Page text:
"If we have more information -- better information -- we can make better choices and build a better Philadelphia."
Philadelphians too often find that our leaders are focused on creating publicity for themselves when they should be looking to make the differences that can move Philadelphia forward. We need them to make change a lot more than we need them to make headlines.
The City Controller, Philadelphia's independently elected auditor, recently released a review on construction practices which criticized City agencies and their oversight of contractors in certain neighborhoods. Unfortunately, in his rush to run before the news cameras and preen for the press, the Controller never bothered to share his review with those City agencies so it might help improve their oversight practices.
Mayoral spokesperson Mark McDonald was quick to pounce on the Controller's gambit, criticizing the review's lack of understanding of City agency operations and the Controller's rush to get the report to the press first: "It certainly would have been helpful had Mr. Butkovitz shared the report with us to give us the opportunity to respond." (Philadelphia Inquirer – October 11, 2012)
These kinds of "gotcha" games work tremendously well to generate news and reporters are happy to have a scoop, but best government auditing practices and professional conduct demand proper procedures — entrance and exit interviews to ensure that auditing work is legitimate and to ensure that the audit is best crafted to result in corrective action. By initiating audit work with an entrance meeting to establish the scope and objectives of the work, and by using an exit interview to obtain management's comments before the report is issued, audit work can be best framed and presented to promote change.
If agency leaders and employees believe that audit work is a serious effort to promote efficiency and effectiveness, there are opportunities to utilize audit findings to generate improvements. However, if there is a perception that the audit work is designed to embarrass officials and line workers, then the only likely outcome is mistrust and suspicion.
It would be fortunate, indeed, if this recent episode was the first time that the Controller's rush to stand in front of a television camera resulted in slip-shod work or unfair statements coming from his office. Unfortunately, a quick Google search yields a long list of criticisms of his work.
In an editorial (February 24, 2010), the Daily News lashed out at Butkovitz: "This kind of intellectual dishonesty is at the heart of our problem with the controller's actions; if we can't expect actual data and facts from a controller, we're in big trouble…For that, we have a hard time trusting him."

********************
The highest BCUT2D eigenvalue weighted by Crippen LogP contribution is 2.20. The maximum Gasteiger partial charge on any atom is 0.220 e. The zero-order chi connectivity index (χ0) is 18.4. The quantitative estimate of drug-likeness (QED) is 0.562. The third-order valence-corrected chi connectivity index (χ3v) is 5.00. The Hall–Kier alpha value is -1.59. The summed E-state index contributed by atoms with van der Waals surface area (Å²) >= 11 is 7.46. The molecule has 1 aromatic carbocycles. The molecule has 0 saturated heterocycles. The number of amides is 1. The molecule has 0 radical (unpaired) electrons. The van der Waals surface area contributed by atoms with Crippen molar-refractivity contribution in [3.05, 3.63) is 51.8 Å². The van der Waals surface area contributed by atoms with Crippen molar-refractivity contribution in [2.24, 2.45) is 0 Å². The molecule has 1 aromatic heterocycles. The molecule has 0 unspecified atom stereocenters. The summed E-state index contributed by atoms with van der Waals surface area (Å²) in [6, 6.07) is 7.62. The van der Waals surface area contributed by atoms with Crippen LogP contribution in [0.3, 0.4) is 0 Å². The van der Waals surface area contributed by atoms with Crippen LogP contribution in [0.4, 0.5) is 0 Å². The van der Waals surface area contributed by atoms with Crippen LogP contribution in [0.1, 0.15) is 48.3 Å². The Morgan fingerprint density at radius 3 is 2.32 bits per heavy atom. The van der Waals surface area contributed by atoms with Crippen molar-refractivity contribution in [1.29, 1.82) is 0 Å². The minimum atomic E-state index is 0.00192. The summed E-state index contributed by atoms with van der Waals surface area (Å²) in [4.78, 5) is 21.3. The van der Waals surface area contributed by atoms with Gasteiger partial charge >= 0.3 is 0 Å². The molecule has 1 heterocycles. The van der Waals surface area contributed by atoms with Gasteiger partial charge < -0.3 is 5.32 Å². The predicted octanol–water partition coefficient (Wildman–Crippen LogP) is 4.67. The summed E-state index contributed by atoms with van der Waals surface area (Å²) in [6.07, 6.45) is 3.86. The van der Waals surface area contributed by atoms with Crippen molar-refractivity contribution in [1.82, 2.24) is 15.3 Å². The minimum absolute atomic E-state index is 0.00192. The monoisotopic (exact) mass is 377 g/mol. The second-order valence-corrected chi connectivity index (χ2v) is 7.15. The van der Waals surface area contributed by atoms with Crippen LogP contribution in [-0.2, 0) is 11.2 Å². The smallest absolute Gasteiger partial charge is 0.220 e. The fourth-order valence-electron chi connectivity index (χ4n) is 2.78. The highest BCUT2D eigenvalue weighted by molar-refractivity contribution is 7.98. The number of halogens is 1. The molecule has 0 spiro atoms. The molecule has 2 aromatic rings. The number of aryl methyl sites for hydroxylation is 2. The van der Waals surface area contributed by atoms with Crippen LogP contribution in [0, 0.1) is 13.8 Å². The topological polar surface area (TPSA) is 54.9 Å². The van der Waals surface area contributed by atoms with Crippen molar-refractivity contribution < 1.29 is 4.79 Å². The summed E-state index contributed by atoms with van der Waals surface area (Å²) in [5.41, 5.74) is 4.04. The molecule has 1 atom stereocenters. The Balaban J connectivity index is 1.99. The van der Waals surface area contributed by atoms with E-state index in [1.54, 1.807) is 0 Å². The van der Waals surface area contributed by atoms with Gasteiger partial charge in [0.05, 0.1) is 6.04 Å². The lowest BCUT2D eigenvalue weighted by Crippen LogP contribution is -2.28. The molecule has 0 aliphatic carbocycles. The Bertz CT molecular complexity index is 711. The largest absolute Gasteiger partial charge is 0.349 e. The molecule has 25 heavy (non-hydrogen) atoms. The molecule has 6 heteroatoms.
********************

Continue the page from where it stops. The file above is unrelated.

Another Daily News editorial (July 14, 2010) offered a scathing critique: "We've already criticized the controller's fondness for ‘gotcha' reports detailing government's failings in a way that alienates the people most apt to fix them, but this ‘report' is so full of half-truths and unconfirmed assumptions that it corrodes the credibility of the office." The editorial concludes of Butkovitz, "He seems intent on getting attention for finding faults, instead of helping to find sound solutions to problems."
After another headline-chasing release from the Controller's Office, Mayor Nutter's spokesperson said, "That this was released to the media and not to the administration leads me to think it is little more than a publicity stunt." (Philadelphia Daily News, December 31, 2008)
The Philadelphia Exposure Project concluded a consideration of the Controller's work with this damning criticism: "It's unclear if the controller has any productive ideas to help the school district, not hurt it. What is clear is that he knows how to make headlines." (February 8, 2012)
The Controller's efforts have been successful at generating media attention. While the media often give him the headline he wants, his "shoot-first-ask-questions-later" approach is a disservice to the qualified and credentialed auditors in his office. These auditors should instead be engaged in legitimate and productive audit work to improve the efforts of the agencies we all count on to make Philadelphia a preferred place to live, work, and visit.
Philadelphians elect their leaders to do good, not to play games. A Controller committed to accountability and effective government could use the powers of the office to focus government on high performance. Until we change the Controller, we will be stuck with "gotcha" games that create headlines, not productive and legitimate work that creates positive change.